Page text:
Suburgatory's Adoption Drama: When Will Ryan Learn the Truth? Can He Win Over Tessa?
His perfect six-pack. His unmatched athletic prowess. His utter stupidity. It was always clear that Ryan (Parker Young) and Lisa Shay (Allie Grant) were not biologically related, but Suburgatory viewers were stunned at the end of last season when it was revealed that it was Sheila and Fred's beloved son — not their outcast daughter — who was adopted.
No one was more surprised so than Young himself. "Honestly, when I read it, it really made me sad. I didn't really see it coming," Young tells TVGuide.com. "At the same time, I think it's what Ryan needs. When it is ultimately revealed, it's going to open his eyes to life a little more. He's a bit closed off and protected. For him to find that out and reassess his life and where he's going will hopefully ultimately be good for him."
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Although the cat is out of the bag off-camera, Ryan is still as oblivious as ever to Lisa's big discovery when Suburgatory returns for its second season Wednesday (9:30/8:30c on ABC.) This will give Lisa some major leverage with her parents, particularly her controlling mom, Sheila (Ana Gasteyer). "It's not all about Ryan. There's this person that Sheila has completely ignored for most of her life who suddenly has a huge amount of authority in the household because she's holding this secret," Gasteyer says. "There's already a ton of emotional blackmailing. It's given Lisa a lot of power in their relationship, which is really threatening."
Look for Lisa to embrace lots of Sheila-like tactics now that Lisa must embrace the fact that she's really a Shay. "She realizes, 'I'm going to be a Shay. I have to figure out how to be a Shay, how to make these rules apply to me and how to bend these rules to apply to me,'" Grant says. "One of them is becoming Sheila Shay's puppet master."
Although she may threaten otherwise, Lisa will have a very big reason not to show Ryan her cards. "The thought of Ryan leaving to find his biological parents means that Lisa would be home alone with their parents and nothing's worse than being home alone with Sheila and Fred Shay," Young says.
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Adds Grant: "He really is the walking, talking human buffer, so I think that she knows — regardless of how she uses it to play against her parents — she can't do that to him because she needs him."
That means viewers will see a very different side of Lisa when she sucks up to the brother she once loathed — a change of heart that will have bigger ramifications. "Ryan legitimately believes that he's dying because Lisa is being super nice to him," Young says. "The first thing that comes to mind when he believes he's dying is Tessa. He wants to go tell the woman that he loves how he feels. That's top on his bucket list."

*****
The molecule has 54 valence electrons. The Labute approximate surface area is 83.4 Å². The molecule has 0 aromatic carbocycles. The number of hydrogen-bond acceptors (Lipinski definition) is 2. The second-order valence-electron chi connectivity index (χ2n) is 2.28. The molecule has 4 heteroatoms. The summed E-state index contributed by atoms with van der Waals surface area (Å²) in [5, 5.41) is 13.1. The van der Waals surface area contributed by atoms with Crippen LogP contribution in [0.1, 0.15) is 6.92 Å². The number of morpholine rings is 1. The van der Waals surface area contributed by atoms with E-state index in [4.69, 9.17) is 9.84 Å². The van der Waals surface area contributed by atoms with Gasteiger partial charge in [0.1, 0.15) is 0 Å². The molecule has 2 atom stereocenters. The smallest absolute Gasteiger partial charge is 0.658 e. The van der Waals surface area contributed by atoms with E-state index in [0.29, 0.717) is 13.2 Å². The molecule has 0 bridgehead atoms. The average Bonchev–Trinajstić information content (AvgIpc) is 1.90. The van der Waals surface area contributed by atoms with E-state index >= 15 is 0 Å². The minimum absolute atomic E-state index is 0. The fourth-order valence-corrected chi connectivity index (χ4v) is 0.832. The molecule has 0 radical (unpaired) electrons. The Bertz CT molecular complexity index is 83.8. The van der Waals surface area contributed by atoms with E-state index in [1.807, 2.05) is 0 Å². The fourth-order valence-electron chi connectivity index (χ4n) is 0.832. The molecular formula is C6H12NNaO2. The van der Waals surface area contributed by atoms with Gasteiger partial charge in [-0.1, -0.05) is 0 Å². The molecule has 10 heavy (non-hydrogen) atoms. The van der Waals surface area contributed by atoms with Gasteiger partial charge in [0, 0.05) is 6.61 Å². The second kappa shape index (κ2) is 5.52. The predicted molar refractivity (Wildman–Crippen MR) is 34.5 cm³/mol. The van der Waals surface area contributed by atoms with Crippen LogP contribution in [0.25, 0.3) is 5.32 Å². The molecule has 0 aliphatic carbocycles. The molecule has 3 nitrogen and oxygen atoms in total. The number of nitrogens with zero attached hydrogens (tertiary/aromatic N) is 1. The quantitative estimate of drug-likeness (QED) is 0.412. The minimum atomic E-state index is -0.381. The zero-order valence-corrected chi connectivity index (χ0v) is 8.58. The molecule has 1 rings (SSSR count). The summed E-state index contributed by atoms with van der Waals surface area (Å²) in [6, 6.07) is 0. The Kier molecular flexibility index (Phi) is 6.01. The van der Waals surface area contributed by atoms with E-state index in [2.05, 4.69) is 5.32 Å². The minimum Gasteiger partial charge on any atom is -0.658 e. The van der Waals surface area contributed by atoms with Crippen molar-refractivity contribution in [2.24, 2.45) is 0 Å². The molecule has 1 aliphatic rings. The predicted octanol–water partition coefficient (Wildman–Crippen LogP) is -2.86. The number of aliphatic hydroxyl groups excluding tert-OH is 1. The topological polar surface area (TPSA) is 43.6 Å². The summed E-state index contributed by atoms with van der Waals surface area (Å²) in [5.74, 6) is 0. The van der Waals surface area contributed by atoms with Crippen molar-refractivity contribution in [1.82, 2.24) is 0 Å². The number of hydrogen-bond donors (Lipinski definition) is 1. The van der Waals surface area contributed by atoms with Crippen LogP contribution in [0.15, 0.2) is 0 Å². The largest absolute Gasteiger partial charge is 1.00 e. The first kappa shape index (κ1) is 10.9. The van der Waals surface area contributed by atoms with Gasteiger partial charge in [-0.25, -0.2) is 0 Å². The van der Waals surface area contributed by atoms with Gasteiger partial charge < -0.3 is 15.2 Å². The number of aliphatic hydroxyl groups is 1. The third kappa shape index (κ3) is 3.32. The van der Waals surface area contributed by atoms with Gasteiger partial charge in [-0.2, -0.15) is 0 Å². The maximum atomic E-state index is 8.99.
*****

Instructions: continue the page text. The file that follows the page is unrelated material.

How will Tessa (Jane Levy) take the news? She's been in denial about her attraction to Ryan ever since their make-out session behind the bleachers in Episode 2. "Ryan is not giving up and Tessa can see that he's a good guy and he means well and that he cares about her," Young says. "A lot of what she doesn't like about him is what he's going to work on with himself as a result of discovering that he is adopted and that his life isn't what he thinks it is. I think there's a chance for him."
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As the truth unfolds about Ryan's adoption and his feelings for Tessa, Young is hopeful to also change people's perceptions about Chatswin High's favorite dumb jock. "When I originally auditioned for the role, I had a completely different perception of the kid," he says. "He was a smart kid in my mind, got straight As. And then come Episode 2, he's saying stuff like, 'Avatar is a foreign film.' It kind of freaked me out a bit at first like, 'Oh my God, this is not who I thought he was. But ultimately I'm happier with it. I think it gives me a lot more freedom."
It also helps that Ryan has evolved into a much more likeable character since he was first introduced to viewers while mock-humping his school locker. "Ryan was supposed to be a bit more of a tool, but he morphed into this innocent guy who just maybe doesn't say the right things, but he means well," Young says. "He lives in this false utopia and that's his only downfall — that he's naïve. The perception of him being this douchebag or this superficial guy — he's just not that to me."
Suburgatory's new season premieres on Wednesday, Oct. 17 at 9:30/8:30c on ABC.